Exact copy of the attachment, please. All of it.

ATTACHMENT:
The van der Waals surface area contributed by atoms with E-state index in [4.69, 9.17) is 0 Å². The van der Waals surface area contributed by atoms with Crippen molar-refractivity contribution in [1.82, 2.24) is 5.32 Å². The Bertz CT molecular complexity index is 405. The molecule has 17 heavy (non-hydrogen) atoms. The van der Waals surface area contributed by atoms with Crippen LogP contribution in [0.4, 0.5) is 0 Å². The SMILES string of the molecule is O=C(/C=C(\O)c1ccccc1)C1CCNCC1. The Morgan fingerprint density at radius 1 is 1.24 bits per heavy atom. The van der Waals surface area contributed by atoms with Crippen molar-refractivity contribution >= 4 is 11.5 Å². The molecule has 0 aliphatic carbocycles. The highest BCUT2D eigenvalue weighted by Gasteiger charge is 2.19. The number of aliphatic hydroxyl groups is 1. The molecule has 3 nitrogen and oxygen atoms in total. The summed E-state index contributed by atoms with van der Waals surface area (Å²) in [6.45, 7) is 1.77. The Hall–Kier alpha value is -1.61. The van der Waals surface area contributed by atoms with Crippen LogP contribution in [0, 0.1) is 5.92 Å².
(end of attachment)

The van der Waals surface area contributed by atoms with E-state index in [4.69, 9.17) is 0 Å². The van der Waals surface area contributed by atoms with Crippen molar-refractivity contribution in [1.82, 2.24) is 5.32 Å². The Bertz CT molecular complexity index is 405. The molecule has 17 heavy (non-hydrogen) atoms. The van der Waals surface area contributed by atoms with Crippen LogP contribution in [0.4, 0.5) is 0 Å². The SMILES string of the molecule is O=C(/C=C(\O)c1ccccc1)C1CCNCC1. The Morgan fingerprint density at radius 1 is 1.24 bits per heavy atom. The van der Waals surface area contributed by atoms with Crippen molar-refractivity contribution >= 4 is 11.5 Å². The molecule has 0 aliphatic carbocycles. The highest BCUT2D eigenvalue weighted by Gasteiger charge is 2.19. The number of aliphatic hydroxyl groups is 1. The molecule has 3 nitrogen and oxygen atoms in total. The summed E-state index contributed by atoms with van der Waals surface area (Å²) in [6.45, 7) is 1.77. The Hall–Kier alpha value is -1.61. The van der Waals surface area contributed by atoms with Crippen LogP contribution in [0, 0.1) is 5.92 Å².